One trend to watch in the real estate market in the coming years is that demand for single family homes specifically built to rent is expected to grow, according to a recent report.

Real Estate Advisors is forecasting that, given current demographics of more householdings hitting the life stage where single-family housing better suits their needs, demand for built-to-rent homes is set to increase.

“Given demographic trends RCLCO forecasts much greater demand than the current pace of production, which could result in a significant supply shortfall, suggesting the sector presents a strong market opportunity in the coming decade,” according to the report, written by managing directors Gregg Logan and Todd LaRue.

According to the report, the demand will be driven by Millennials reaching their 30s and 40s, starting families, but still facing affordability challenges that are keeping many would-be first time homebuyers out of the market.

The report said the homeownership rate of Millenials is below the rates for Gen X and the Baby Boomers at the same age, due in part to the fact that they have less in savings for down payments because of the great recession, student loans and other debts, but, while many do not have the means to buy a home, they are attracted to the outdoor and lower density spaces that single-family rentals provide.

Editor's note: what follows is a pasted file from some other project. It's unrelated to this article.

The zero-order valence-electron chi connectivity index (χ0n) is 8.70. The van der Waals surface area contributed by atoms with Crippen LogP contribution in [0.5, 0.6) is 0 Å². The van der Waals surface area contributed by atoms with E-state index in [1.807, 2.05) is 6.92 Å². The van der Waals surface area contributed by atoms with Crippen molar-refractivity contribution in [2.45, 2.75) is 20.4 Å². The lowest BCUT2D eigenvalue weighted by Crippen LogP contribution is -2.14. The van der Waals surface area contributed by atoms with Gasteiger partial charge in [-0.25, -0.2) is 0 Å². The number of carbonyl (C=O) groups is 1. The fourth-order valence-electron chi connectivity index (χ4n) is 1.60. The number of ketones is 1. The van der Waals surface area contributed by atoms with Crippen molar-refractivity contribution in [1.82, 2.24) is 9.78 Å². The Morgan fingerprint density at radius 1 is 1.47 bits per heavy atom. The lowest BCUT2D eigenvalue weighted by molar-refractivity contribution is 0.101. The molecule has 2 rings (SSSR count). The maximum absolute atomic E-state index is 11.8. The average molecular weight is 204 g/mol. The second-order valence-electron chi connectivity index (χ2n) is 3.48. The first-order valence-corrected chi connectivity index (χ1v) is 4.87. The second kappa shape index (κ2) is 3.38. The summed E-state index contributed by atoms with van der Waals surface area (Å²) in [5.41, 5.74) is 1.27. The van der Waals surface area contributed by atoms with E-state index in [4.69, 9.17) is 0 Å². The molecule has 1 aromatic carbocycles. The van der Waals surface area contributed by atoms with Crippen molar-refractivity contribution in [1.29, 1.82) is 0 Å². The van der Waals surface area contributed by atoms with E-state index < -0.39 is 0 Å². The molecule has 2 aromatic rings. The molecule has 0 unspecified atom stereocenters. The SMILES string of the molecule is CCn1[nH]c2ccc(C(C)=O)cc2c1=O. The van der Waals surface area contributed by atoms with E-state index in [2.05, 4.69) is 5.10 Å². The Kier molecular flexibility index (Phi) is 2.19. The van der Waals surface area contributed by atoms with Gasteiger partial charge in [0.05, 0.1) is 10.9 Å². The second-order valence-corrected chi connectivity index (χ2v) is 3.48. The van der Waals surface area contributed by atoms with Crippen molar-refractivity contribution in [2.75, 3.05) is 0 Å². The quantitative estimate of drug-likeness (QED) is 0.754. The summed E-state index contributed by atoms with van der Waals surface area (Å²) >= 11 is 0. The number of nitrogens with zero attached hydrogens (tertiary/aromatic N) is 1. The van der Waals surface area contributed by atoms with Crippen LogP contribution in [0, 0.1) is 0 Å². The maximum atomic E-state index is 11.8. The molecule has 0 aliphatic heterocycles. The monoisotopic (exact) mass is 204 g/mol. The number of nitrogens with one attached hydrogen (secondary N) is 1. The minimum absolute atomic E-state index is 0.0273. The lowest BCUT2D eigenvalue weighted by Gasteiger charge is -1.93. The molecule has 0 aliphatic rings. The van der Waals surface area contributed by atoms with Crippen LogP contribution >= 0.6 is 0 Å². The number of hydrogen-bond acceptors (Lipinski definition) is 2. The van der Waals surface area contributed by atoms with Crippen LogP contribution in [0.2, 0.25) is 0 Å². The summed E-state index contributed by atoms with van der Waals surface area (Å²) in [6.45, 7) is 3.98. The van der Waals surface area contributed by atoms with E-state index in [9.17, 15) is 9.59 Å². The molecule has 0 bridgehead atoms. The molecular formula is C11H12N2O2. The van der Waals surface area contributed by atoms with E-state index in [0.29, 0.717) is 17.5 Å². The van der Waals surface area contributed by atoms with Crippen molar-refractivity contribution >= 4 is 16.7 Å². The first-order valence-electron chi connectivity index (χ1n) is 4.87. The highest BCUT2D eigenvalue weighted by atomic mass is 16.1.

The report discusses trends over the last few years that involve large investment groups coming into the market that was historically dominated by smaller property owners. However, the report said, in recent years, much of the multifamily developments have been in high demand urban areas, which attracts both young professional singles and couples who want to live near their work and to enjoy urban amenities, such as entertainment, restaurants and bars.

Single-family rentals, and built-to-rent products, however, have generally focused more on suburban locations, which have less density and are priced accordingly, the report said.

Of course the report notes that the COVID-19 pandemic, could change things, but likely not in the long term.

“There is speculation that the current COVID-19 health crisis will drive more Millennials to the suburbs,” the report said. “That said, we do expect suburban activity centers to make a come-back as the health crisis recedes given Millennials’ demonstrated preferences for locations with a sense of place and urban amenities, and expect proximity to these places to be important to single-family rentals in lieu of legacy urban downtowns.”